Etoposide and interactions with other medicines
Some medicines can react with etoposide, altering how well it works. Always check with your doctor or pharmacist before giving your child any other medicine, including medicines on prescription from your family doctor (GP), medicines bought from a pharmacy (chemist) or any herbal or complementary medicines.
Important information you should know about etoposide
- Keep all medicines and tablets in a safe place where children cannot reach them.
- Etoposide should be kept in a cool, dry place away from direct sunlight or heat
- You should handle these medicines with care, avoiding touching them where possible. If you are pregnant or think you could be pregnant, please discuss handling instructions with your doctor, nurse or pharmacist. Please see our Special handling requirements information sheet for further details.
- If your child vomits straight after taking the dose, inform your local doctor or nurse, as your child may need to take another one. Do not give them another dose without informing the doctor or nurse.
- If you forget to give your child a dose, do not give a double dose. Inform your doctor or nurse and keep to your child’s regular schedule.
- Used paper towels, vomit and dirty disposable nappies should be placed inside two rubbish bags and disposed of along with your normal rubbish.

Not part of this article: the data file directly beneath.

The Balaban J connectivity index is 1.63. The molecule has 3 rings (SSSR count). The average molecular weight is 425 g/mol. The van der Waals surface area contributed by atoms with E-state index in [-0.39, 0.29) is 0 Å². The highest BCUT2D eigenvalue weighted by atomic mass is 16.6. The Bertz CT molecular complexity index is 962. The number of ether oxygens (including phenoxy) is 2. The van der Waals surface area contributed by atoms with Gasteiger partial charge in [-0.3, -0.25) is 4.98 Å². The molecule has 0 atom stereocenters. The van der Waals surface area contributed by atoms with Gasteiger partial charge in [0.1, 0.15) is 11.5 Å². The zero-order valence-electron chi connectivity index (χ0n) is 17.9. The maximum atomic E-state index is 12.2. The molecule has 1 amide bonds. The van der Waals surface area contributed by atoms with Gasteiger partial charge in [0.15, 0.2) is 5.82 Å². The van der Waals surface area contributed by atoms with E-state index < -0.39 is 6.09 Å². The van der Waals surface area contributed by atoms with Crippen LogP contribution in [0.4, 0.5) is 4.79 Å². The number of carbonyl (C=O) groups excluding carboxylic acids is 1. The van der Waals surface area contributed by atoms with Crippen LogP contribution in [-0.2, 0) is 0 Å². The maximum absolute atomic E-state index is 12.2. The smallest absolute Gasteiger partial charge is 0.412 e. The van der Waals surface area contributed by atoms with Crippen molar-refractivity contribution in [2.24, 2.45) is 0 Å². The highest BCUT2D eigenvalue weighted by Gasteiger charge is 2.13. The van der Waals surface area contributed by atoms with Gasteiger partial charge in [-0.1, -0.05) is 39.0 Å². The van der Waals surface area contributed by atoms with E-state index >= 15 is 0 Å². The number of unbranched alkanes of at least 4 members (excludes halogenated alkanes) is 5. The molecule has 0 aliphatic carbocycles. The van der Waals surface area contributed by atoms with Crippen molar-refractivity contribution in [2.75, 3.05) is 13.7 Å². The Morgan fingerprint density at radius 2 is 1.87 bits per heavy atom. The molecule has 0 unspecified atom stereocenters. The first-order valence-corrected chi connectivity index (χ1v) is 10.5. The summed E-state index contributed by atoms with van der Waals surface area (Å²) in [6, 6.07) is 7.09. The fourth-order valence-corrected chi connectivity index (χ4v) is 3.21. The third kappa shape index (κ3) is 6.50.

- If the doctor decides to stop treatment or the medicine passes its expiry date, return any remaining etoposide to the pharmacist. Do not flush or throw it away.
How to give etoposide in a liquid form at home:
Your child’s etoposide will be supplied to you from pharmacy in screw-top glass vials contained in a plastic tub. This tub should be stored upright to prevent spillage.
You will need a pair of rubber gloves for preparing the etoposide.
Put on your gloves and pour out the contents of the etoposide vial into a glass (NOT a plastic beaker).
Pour a soft drink into the empty glass vial and rinse around. Pour out the washings into the glass. Add more drink to make a suitable volume (not too much) for your child.
Put the empty vial and lid into the sharps bin. The ward will supply you with a sharps bin.
Give the dose to your child.
Wash the glass out separately in warm soapy water and keep for the next dose of etoposide. Do not use the glass or gloves for other purposes.
At the end of each course or when the sharps bin is three-quarters full, take it to your local hospital or Great Ormond Street Hospital for disposal. Do not dispose in the household rubbish.
If you accidentally spill the mixture, wash the area thoroughly with plenty of water.
- If the mixture accidentally gets into your eyes, wash with plenty of running water for five to ten minutes.
Last reviewed by Great Ormond Street Hospital: May 2010
Ref: 2010F0491 © GOSH Trust May 2010
Compiled by the Pharmacy department in collaboration with the Child and Family Information Group
Please read this information in conjunction with any patient information leaflet provided by the manufacturer. However, please note that this information explains about the use of medicines in children and young people so may differ from the manufacturer’s information.
Each person reacts differently to medicines so your child will not necessarily suffer every side effect mentioned. This information does not constitute health or medical advice and will not necessarily reflect treatment at other hospitals. If you have any questions, please ask your doctor. No liability can be taken as a result of using this information.